Frequent occurence of the same names within an industrial sector always signify something. The analysis of the position holders before the First World War reveals a unique manifestation of this phenomenon among Budapest steam mill corporations from the 1900s. A smaller portion of personal overlaps was part of the preparation process for the merger of two companies, the Erzsébet Steam Mill Inc. and Pannónia Steam Mill Inc. The larger share of personal concentration, however, is not a sign of a similar pending merger, but a particular form of corporate co-operation. In 1904, the First Budapest Steam Mill Inc. drew the Pest Millers’ and Bakers’ Steam Mill Inc. and the Lujza Steam Mill Inc. into its sphere of interest, which continued with the Erzsébet Steam Mill Inc. in 1912, and the Pest Roller Mill Inc. in 1916. Based on the analysis of the corporate roles and the ownership of shares, as well as a surviving secret contract, the study describes the relationship between these corporations and reveals that the funding force behind this particular corporate network was, in fact, the Hungarian Commercial Bank of Pest. This business practice was an attempt to save the deteriorating position of large Budapest steam mills on the market.
The Student Body of the College of Physical Education 1925–1948
The study examines the social composition of the student body at a unique institution of higher education, the College of Physical Education, Budapest, based on college registers from its foundation to the time of solidifying the one-party system in Hungary. The basic figures reveal a slightly higher number of men than women, and suggest that nearly half of the student body came from urban backgrounds, more than twenty-five percent from the capital, while another twenty-five percent came from rural communities. The religious composition more or less reflects the proportions of contemporary society, although Jews were significantly underrepresented. The analysis shows the presence of a female group from the Budapest elite in the early years, which shrank during the years of economic depression and the post-war coalition period. Parallel to this process, other groups are shown to have gathered ground in this period, such as those of the so-called petit intelligentsia (officers, teachers) and economically independent men with children.
On the Sea of Forgetting
Although it often remains unnoticed, memory is inseparable from forgetting. The process of remembering, which includes different stages from experiencing to encoding and retrieval would be impossible without the selection of forgetting. It is necessary in order to unburden the human mind, which would otherwise suffer from serious problems related to the processing of surplus information. We cannot pay attention to everything happening in our environment. There is too much information to be processed, but even more important is the fact that we simply do not need that much for our ordinary lives. What we will not forget has relevance in regard to our personal aims, self understandings, norms and values which are embedded in wider sociocultural contexts. Forgetting as a deeply social phenomenon is operating through well defined social mechanisms. Remembering in social context is based on communication. Unmentioned information or certain aspects of the original information are likely to fade away. The more we are silent about certain memories the less they can spread in society and become part of the collective memory of the wider society. Traumatic pasts that may haunt whole social groups cannot be easily worked through in the context of silence. We tried to examine the workings of forgetting and silence by analyzing examples from twentieth century hungarian history.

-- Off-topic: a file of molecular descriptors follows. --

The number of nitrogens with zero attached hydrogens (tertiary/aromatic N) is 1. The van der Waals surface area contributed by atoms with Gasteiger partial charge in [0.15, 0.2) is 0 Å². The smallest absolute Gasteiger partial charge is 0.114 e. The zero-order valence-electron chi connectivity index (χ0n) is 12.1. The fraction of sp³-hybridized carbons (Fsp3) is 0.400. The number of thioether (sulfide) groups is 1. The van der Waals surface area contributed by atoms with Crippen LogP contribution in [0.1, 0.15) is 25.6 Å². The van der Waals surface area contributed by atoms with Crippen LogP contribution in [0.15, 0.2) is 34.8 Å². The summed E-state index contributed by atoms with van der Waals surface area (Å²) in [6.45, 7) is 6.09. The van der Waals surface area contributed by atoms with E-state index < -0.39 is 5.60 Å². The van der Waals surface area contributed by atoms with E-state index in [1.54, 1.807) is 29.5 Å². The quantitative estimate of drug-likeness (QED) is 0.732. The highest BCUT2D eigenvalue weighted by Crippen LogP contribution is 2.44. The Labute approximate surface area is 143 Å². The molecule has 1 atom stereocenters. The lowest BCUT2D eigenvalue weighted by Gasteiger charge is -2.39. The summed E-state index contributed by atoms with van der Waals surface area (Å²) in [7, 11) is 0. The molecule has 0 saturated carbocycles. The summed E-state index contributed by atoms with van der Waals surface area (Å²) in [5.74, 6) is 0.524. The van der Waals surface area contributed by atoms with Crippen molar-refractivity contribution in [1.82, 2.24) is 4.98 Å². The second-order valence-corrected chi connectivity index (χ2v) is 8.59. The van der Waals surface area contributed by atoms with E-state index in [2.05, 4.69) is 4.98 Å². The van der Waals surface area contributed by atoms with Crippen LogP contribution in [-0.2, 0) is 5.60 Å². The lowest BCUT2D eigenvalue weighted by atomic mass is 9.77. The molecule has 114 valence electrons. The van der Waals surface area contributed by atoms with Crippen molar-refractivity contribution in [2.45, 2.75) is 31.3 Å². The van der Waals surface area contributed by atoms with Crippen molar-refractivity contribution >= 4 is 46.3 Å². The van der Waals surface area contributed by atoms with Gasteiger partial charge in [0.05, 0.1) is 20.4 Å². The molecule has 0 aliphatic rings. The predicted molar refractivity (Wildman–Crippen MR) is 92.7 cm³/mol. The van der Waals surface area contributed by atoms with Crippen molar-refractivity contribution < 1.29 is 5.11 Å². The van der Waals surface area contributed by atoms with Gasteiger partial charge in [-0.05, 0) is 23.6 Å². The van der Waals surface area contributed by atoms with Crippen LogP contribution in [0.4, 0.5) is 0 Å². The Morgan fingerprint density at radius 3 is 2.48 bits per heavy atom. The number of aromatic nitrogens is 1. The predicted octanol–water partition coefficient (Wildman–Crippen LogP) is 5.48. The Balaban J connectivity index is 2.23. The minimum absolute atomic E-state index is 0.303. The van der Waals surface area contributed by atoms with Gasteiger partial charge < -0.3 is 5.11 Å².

Agitators on the Train: Railway Agitation among Budapest Commuters (1949–1953)
The study presents the government’s efforts to develop and maintain party propaganda on trains used by commuters working in Budapest, and the responses to these efforts by the commuters and agitators themselves. Launching the socalled railway agitation is a true reflection of the regime’s plans to exercise the widest possible control over society.
The principal sources for this study are the agitation reports, which provide a unique insight into the period between 1949 and 1953. Although it is not possible to verify whether dialogues recorded in these party documents reflected reality, they are still helpful in reconstructing the real discourses that took place, and in understanding the responses that were of interest for the representatives of the Establishment. The reports mostly provide details about the agitators’ dayto- day activity, problems arising from the unusual place of operation, as well as an insight into contemporary public transport conditions and the daily lives of commuters. Railway agitation was only sustainable for a limited period of time: the intent to maintain and stabilise this programme eventually failed. This story suggests that even in its strongest period, the party state, often characterised as monolithic or totalitarian, was unable to enforce its will on society at all times – what is more, it sometimes failed to run its own apparatus according to plan.
Források és olvasatok
A Town in the Space of “Regional” Networks. Spatial Dimensions of Extra-Urban Connections of Medieval Pressburg Burghers (1430–1530)
In her paper the author was concerned with a different approach to source analysis related to a town in the late medieval Hungarian Kingdom, namely Pressburg (today Bratislava), and she presented how and to what extent one particular town book can partially reveal elements of the regional social network of its burghers. The selected source material was the protocol of last wills including 850 texts between 1430 and 1530. In the study she also included four maps to illustrate how far the regional network of the town extended in the given period.
“Theoretically, I might be the most qualified person for the job, but nowadays it is the least that matters.” Issues of Favouritism in the Correspondence of Mihály Pekár, Professor at the Medical Faculty in Pécs
Only fragments of the private correspondence of Mihály Pekár, professor of medicine and dean of faculty at the Elisabeth University (first in Pozsony/Bratislava, then in Budapest, and finally in Pécs) were acquired in auctions by two archives of Hungary. The author analysed and gave a short summary in his paper how favouritism is reflected in these private letters: who and why used one’s influence. In addition, fourteen selected documents are also published in full length to illustrate those cases.